Spring is coming early in 3/4 of national parks, according to a new study. Awesome? Not so much. As flowers bloom earlier every year, it’s disrupting the link between the wildflowers and the arrival of birds, bees, and butterflies that feed on and pollinate the flowers. In Shenandoah, an earlier spring is giving invasive plants a head start, and they’re displacing native wildflowers, leading to costly management issues.
Before the 1960s almost everything about living openly as a lesbian, gay, bisexual, or transgender (LGBT) person was illegal. New York City laws against homosexual activities were particularly harsh. The Stonewall Uprising on June 28, 1969 is a milestone in the quest for LGBT civil rights and provided momentum for a movement.
Vine Creek Ranch at Death Valley National Park. Steady drought and record summer heat make Death Valley a land of extremes. Towering peaks are frosted with winter snow. Rare rainstorms bring vast fields of wildflowers. Lush oases harbor tiny fish and refuge for wildlife and humans. Despite its morbid name, a great diversity of life survives in Death Valley.
Located 2,600 miles southwest of Hawaii, the National Park of American Samoa is the most remote unit of the National Park System and the U.S. National Park south of the Equator. The Park spreads across three islands, 9,500 acres of tropical rainforest, and 4,000 acres of ocean, including coral reefs. While remote, the islands of American Samoa, true to the meaning of the word Samoa (Islands of Sacred Earth), are welcoming and offer beautiful landscapes and centuries of culture and history.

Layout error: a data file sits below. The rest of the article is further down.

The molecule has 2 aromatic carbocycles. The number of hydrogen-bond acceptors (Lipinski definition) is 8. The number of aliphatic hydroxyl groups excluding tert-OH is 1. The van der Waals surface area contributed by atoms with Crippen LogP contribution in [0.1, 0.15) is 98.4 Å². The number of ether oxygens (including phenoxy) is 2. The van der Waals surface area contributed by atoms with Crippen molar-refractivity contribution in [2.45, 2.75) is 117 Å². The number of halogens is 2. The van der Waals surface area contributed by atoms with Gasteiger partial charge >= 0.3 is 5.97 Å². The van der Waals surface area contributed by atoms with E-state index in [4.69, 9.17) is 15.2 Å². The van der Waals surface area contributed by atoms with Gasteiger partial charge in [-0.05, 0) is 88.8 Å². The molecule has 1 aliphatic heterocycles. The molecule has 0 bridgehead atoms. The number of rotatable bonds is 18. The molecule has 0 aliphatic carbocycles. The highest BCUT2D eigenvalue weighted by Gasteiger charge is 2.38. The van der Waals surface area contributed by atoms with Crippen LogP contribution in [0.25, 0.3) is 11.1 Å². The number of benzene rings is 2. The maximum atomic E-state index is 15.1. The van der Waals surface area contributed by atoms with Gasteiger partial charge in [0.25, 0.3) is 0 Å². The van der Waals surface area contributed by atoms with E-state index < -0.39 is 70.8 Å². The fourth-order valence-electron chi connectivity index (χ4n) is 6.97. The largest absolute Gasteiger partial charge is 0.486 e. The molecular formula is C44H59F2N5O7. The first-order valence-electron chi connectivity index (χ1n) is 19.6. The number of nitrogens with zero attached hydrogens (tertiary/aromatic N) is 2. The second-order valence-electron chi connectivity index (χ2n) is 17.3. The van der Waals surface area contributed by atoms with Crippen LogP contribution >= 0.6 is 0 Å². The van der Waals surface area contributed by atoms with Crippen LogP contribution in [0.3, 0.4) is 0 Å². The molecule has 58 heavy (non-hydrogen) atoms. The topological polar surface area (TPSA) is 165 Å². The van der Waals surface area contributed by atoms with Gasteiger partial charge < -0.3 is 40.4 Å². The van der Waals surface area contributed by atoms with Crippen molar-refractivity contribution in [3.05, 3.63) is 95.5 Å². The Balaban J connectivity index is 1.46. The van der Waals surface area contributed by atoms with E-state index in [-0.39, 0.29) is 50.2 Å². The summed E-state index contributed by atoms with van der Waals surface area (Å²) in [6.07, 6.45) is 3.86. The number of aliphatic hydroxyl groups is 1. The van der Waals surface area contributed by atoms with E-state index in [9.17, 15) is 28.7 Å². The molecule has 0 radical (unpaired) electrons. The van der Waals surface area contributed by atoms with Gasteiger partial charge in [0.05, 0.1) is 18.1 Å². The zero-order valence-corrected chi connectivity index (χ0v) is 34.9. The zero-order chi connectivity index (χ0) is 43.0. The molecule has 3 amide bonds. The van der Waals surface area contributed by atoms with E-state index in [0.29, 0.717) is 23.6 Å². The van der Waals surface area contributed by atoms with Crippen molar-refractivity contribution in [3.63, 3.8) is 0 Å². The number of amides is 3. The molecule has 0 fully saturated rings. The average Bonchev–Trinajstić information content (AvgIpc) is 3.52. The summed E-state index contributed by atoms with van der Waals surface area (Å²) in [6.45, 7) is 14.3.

Secretary Jewell Announces $102 Million in Coastal Resilience Grants to Help Atlantic Coast Communities Protect Themselves from Future Storms
Office of the Secretary
In aftermath of Hurricane Sandy, funds will help strengthen coastal wetlands, restore other natural areas, create jobs
Last edited 4/26/2016
NEW YORK, NY – As part of the Obama Administration's commitment in the Climate Action Plan to make local communities more resilient against future storms, Secretary of the Interior Sally Jewell today announced $102.7 million in competitive matching grants to support 54 projects along the Atlantic coast. The grants will fund science-based solutions to restore wetlands and other natural areas, better manage stormwater using green infrastructure and assist states, tribes and local communities in protecting themselves from major storms such as Hurricane Sandy, which devastated much of the East Coast in 2012.
“We are taking the lessons learned from this natural disaster to help local communities strengthen natural barriers between themselves and major storms such as Sandy that can cause major flooding and other damage,” Jewell said. “Together with our partners, we are stabilizing beaches, restoring wetlands, and improving the hydrology of coastal areas, both protecting local residents from the next big storm while creating jobs and restoring habitat for wildlife.”
Projects under the Hurricane Sandy Coastal Resiliency Competitive Grant Program will also provide an economic boost, creating hundreds of jobs in local communities. Many of the projects will place special emphasis on engaging and employing youth and veterans.